Therefore, the soon-to-be anointed new leader of her party, Sec. Clinton, along with Sen. Kaine, needs to have a heart-to-heart talk with the president. She and Kaine must make perfectly clear to him why they have changed their minds about the TPP, and why he must as well.
The sad reality is that many people vote their fears -- and the politicians know it. And, so do the media. None of this means bad things don't happen. But, whatever it is that terrifies you, chances are good it's less of a threat than you think.
Marketwatch's Jeff Bartash is just one of our economic journalists busting the Donald's 'Disstopian' views (Maureen Dowd's term, not mine). Our econ...
I just asked President Obama to veto the GMO labeling law, S. 764, which establishes an almost meaningless national labeling standard for genetically modified foods.
In the past week, my inbox has been filled with Google alerts about the new GMO "labeling " bill, S 764, which is on President Obama's desk to sign into law. The lies that are being fed to the American public are not, however, being eaten up by savvy consumers.
Many in the media took note of the massively authoritarian overtones in Donald Trump's Republican presidential nomination acceptance speech. How could they not?
In whose interest is it for the Turkish President Recep Tayyip Erdogan to launch a crackdown on judicial, educational, and military institutions, impo...
Recep Tayyip Erdogan has ruled Turkey for more than a decade. He should be enjoying his time of triumph. He towers above the political system, able to create and dismiss governments at will.
Amidst crass U.S. foreign policy and a lack of moral consistency on the Syrian conflict, what can we expect from the upcoming Democratic Convention? ...
The GOP's new big dog blew the whistle Thursday night for nearly an hour and a half and it was loud and shrill enough to reach the ears of every angry, resentful, disaffected white American. The tone was divisive, dark, dystopian and grim.
The reassuring words of George Washington Carver came soothingly to me this morning as I greeted the first day following the formal determination of the Republican Party's candidate for president of the United States.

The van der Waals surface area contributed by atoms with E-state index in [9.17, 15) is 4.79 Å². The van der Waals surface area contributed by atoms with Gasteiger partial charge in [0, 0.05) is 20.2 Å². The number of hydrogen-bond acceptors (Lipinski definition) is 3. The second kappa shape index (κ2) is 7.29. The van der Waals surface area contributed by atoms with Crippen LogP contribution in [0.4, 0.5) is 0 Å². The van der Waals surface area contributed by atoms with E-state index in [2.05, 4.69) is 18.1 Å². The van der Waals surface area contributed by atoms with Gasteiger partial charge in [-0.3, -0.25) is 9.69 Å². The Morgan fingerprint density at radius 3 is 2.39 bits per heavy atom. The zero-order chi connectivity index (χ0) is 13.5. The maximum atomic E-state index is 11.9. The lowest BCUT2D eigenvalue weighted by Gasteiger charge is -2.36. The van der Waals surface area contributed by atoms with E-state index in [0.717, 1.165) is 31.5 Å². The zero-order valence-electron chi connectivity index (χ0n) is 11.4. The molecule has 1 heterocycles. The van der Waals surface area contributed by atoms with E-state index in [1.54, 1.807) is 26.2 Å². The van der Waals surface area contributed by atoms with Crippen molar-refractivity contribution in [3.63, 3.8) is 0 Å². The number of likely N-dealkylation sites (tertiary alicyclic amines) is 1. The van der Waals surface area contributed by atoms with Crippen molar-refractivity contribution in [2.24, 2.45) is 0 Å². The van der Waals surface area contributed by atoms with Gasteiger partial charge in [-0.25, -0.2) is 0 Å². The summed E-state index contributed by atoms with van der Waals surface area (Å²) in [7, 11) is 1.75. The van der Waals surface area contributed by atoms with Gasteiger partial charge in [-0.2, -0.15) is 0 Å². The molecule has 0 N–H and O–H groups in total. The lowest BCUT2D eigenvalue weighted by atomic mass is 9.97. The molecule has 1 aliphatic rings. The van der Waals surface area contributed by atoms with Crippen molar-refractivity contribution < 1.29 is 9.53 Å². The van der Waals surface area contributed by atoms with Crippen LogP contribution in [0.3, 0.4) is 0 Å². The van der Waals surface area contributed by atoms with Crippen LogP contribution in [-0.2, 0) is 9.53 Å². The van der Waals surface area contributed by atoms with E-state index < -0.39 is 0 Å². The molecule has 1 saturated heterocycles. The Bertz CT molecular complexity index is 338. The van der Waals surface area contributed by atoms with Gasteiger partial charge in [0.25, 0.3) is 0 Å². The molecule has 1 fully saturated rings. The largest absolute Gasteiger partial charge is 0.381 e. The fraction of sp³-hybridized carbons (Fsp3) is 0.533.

A few weeks ago, I received an invitation to the first White House Eid celebration. I accepted that invitation, primarily, to deliver a letter to President Barack Obama. I am sharing that letter in order to bring further attention to the issues it raised.
Donald Trump's apocalyptic acceptance speech at the Republican National Convention in Cleveland was easily the scariest political event I've ever witnessed outside of 1930s newsreels. As CNN's Anderson Cooper summed up: "He painted a dark and frightening picture of America, he talked about people being attacked by criminals, attacked by terrorists, betrayed by their leaders, the game is fixed. And he said he can be their voice." The thing about this tactic -- a far cry from conservative saint Ronald Reagan's inspirational "shining city on a hill" much less Obama's hope and change optimism -- is that it captures (and, yes, fuels) the zeitgeist of white America.
For the second time in less than a month, Presidents Peña Nieto and Obama are meeting to explore how to deepen collaboration in issues ranging from s...
Trump's speech was not about optimism, hope, the American spirit, or President Ronald Reagan's "Bright shining light on a hill." Instead, it was filled with the same themes that secured him the Republican Party's nomination.
If there is a single key to understanding what motivates Donald Trump -- that is, other than his extreme narcissism -- it is his determination to avoid, at all costs, the pain of humiliation.